Tales from the Ouija board
By KIT REED
© St. Petersburg Times, published February 11, 2001
By Alison Lurie
Alison Lurie's book explores the forces that created James Merrill's verse trilogy, The Changing Light at Sandover.
What could be better than to be young and beautiful, rich and talented -- and in love? For the poet James Merrill and his lifetime partner David Jackson, the early years were sunny and beautiful, according to Alison Lurie. In this loving memoir she traces the relationship from golden days in Stonington, Conn., to the last, unhappy years in Key West, when Merrill is dying and Jackson's mind has begun to deteriorate.
When the Pulitzer prize-winning novelist first met the couple in the 1950s, all three were aspiring writers.
"It was, I thought, the happiest marriage I knew." says Lurie, who was finding her way out of an unhappy first marriage. Married to a struggling academic and living in shabby surroundings, she loved visiting the pair.
"Jimmy and David were nicer to each other than most husbands and wives, more affectionate and considerate . . . better suited than most husbands and wives. Both in a way lived sideways to life, observant, detached, enjoying the world's variety." They created beautiful households wherever they went -- selecting and placing the objects that surrounded them as carefully as any artist creating a new work.
But this is less a biography of the two than an exploration of the forces that created Merrill's verse trilogy, The Changing Light at Sandover. When love goes wrong, Lurie suggests, other things must of necessity go right.
The couple buys property in Stonington at a time when their fledgling careers appear to be running neck and neck. As Jackson puts away a series of busted novels and Merrill's career takes off, the physical attraction wanes. They move to Greece, perhaps thinking a change of address will change their lives. Throughout, the emphasis is on the partnership, which seems strong enough to survive challenges from the world outside.
But something else is happening. A brilliant and graceful poet, Merrill publishes several collections, while except for reviews and the occasional short story, Jackson can't get published.
Lurie suggests that the poet and failed novelist turned to the Ouija board as way to keep the partnership intact. A 19th-century medium for contacting the spirit world, the board delivers messages via a shaky pointer moved either by the spirits or perhaps by the fingertip-touch of the people who put their hands on it.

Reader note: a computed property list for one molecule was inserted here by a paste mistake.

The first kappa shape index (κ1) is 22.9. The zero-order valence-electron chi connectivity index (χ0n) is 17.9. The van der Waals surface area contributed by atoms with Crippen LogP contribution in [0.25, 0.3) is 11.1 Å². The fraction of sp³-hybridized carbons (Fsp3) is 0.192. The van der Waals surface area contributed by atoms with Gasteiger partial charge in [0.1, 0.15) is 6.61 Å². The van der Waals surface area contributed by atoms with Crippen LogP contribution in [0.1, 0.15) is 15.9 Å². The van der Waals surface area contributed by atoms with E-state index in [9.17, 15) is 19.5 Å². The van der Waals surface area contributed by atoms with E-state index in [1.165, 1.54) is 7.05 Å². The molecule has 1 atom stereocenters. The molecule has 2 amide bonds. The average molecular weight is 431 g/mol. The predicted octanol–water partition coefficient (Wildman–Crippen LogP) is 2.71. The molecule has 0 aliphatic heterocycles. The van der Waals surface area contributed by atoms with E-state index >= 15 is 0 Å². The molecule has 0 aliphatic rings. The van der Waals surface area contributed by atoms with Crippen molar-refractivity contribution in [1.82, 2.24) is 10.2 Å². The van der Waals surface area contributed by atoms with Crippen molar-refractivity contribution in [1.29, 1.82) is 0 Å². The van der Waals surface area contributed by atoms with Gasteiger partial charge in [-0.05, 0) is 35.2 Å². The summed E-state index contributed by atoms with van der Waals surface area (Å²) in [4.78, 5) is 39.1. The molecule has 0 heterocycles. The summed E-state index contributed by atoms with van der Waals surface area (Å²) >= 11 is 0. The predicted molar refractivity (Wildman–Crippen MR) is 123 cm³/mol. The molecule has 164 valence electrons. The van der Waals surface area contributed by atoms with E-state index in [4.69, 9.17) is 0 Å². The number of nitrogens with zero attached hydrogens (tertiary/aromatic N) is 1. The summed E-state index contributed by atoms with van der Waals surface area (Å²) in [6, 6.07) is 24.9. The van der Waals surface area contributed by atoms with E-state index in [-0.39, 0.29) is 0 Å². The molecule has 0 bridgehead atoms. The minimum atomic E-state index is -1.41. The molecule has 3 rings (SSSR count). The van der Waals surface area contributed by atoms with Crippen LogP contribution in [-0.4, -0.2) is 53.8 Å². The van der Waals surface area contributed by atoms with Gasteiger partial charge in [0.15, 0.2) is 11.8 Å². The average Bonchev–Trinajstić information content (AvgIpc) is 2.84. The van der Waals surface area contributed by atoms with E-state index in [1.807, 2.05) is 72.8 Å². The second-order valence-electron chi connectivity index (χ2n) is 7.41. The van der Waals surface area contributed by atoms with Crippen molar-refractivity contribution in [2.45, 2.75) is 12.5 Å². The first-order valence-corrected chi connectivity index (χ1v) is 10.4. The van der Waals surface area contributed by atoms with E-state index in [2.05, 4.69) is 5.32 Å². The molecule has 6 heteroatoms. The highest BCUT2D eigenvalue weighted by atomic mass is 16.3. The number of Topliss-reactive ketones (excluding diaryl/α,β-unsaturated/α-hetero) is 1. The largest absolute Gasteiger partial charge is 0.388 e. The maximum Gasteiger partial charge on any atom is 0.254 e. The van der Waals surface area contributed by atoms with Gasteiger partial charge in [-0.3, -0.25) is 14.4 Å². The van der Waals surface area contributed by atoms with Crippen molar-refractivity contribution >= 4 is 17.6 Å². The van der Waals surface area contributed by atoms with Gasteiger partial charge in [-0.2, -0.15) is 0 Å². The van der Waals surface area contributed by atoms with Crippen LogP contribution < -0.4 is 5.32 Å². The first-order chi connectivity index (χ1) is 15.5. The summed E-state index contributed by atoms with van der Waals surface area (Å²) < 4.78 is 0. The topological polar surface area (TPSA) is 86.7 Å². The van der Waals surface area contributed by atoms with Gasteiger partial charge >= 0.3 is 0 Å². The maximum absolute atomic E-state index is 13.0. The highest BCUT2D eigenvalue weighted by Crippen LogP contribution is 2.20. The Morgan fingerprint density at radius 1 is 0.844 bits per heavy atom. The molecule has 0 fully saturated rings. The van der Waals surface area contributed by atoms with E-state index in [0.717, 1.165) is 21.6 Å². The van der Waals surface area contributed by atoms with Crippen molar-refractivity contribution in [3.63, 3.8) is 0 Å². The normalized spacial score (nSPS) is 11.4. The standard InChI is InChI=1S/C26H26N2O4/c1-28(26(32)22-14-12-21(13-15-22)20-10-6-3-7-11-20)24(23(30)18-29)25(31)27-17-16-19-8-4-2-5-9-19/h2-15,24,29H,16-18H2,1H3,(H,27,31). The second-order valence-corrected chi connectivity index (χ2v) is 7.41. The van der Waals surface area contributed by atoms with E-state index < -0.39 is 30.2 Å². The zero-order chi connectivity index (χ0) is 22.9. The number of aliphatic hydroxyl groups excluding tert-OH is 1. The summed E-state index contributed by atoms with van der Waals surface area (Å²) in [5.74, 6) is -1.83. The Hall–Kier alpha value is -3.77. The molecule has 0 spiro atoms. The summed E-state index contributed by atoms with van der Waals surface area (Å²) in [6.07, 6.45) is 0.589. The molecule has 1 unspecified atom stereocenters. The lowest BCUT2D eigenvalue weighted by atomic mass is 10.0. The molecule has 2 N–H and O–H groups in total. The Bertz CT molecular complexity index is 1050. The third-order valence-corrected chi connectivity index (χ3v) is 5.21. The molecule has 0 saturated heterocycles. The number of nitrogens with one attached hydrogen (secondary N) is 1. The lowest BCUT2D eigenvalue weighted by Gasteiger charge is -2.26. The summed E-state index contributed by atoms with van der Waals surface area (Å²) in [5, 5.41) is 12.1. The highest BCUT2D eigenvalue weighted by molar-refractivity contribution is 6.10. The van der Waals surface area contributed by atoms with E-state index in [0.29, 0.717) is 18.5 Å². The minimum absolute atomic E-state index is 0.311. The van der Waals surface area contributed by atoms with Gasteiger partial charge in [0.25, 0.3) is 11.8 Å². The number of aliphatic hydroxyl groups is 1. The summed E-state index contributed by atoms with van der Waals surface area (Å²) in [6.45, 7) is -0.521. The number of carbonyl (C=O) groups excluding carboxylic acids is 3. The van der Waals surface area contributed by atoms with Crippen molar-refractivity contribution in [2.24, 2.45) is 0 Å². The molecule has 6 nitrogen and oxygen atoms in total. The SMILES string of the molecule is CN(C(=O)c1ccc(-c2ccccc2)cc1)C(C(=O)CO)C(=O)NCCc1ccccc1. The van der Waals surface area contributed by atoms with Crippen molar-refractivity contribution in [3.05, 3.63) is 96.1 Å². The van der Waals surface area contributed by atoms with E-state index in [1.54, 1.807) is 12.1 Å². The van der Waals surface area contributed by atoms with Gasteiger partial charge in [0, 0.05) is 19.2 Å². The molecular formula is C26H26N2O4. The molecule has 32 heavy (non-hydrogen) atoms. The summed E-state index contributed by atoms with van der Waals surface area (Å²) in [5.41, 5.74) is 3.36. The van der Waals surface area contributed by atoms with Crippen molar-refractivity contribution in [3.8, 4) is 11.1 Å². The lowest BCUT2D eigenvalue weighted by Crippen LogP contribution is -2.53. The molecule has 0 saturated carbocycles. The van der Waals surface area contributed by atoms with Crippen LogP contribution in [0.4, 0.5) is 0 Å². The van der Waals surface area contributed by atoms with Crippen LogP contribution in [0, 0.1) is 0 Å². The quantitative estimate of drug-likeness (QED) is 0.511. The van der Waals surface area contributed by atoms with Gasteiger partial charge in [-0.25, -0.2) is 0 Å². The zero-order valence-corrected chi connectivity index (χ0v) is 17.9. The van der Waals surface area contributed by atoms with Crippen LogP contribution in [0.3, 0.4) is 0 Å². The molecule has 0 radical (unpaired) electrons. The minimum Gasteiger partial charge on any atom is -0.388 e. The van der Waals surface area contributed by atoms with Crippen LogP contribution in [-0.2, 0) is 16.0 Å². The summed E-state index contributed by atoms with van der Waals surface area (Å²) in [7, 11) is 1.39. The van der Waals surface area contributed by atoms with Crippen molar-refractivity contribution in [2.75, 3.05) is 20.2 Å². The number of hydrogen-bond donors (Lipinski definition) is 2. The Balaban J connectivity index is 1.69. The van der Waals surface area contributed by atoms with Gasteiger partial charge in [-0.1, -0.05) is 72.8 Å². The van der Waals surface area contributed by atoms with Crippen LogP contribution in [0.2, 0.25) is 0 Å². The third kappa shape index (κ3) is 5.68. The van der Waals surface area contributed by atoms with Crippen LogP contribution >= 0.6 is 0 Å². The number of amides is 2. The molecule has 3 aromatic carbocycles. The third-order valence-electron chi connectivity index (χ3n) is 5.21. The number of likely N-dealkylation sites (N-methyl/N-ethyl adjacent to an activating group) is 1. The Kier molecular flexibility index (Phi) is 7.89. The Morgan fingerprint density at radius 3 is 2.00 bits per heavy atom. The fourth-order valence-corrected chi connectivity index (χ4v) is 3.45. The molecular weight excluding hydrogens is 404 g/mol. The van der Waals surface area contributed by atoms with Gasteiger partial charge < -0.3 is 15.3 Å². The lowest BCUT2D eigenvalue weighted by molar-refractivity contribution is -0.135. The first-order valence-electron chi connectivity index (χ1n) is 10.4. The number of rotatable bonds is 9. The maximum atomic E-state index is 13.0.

In short order Merrill and Jackson were sitting knee to knee over the board -- Jackson holding the teacup they used as pointer while Merrill transcribed. They are connected to the spirit world when something starts moving the pointer and cryptic messages are spelled out.
The partners' contact is a figure they call Ephraim, who is cranky, capricious and well-connected. He knows everybody, beginning with the poet W.H. Auden, who becomes a major figure in their work. Over 25 years, Merrill and Jackson communicated with deceased friends and relatives, including parents who had refused to accept their homosexuality when they first broke the news. Merrill takes thousands of pages of notes and from the notes, he constructs The Book of Ephraim, the first of the three books grouped under the title The Changing Light at Sandover.
Lurie reflects: "It is possible to see David's involvement in Sandover as an effort on Jimmy's part to prevent him from wasting his creative gift; to make him also a famous writer. . . . It is also possible to see the Ouija-board years as a last-ditch effort on the part of one or both of my friends to save the marriage. Night after night, as long as the collaboration continued, David and Jimmy were bound together in an intellectual and an emotional partnership that necessarily excluded everyone else, including anyone either of them might be erotically involved with."
The careful manner in which Lurie explores the matter of the Ouija board leaves at least one reader wondering. Does she believe there's a supernatural power attached to the thing or is she simply trying not to rule out the possibility? Clearly there was a lot of subconscious surfacing as the lovers communicated with each other through the wacky medium, but it appears that the memoirist thinks there was something more.
This slight but engaging book leaves the reader with the question: Is the trilogy really a loving collaboration or is it the product of a larger, supernatural force?
- Kit Reed's latest novel is @ expectations, published by Forge.
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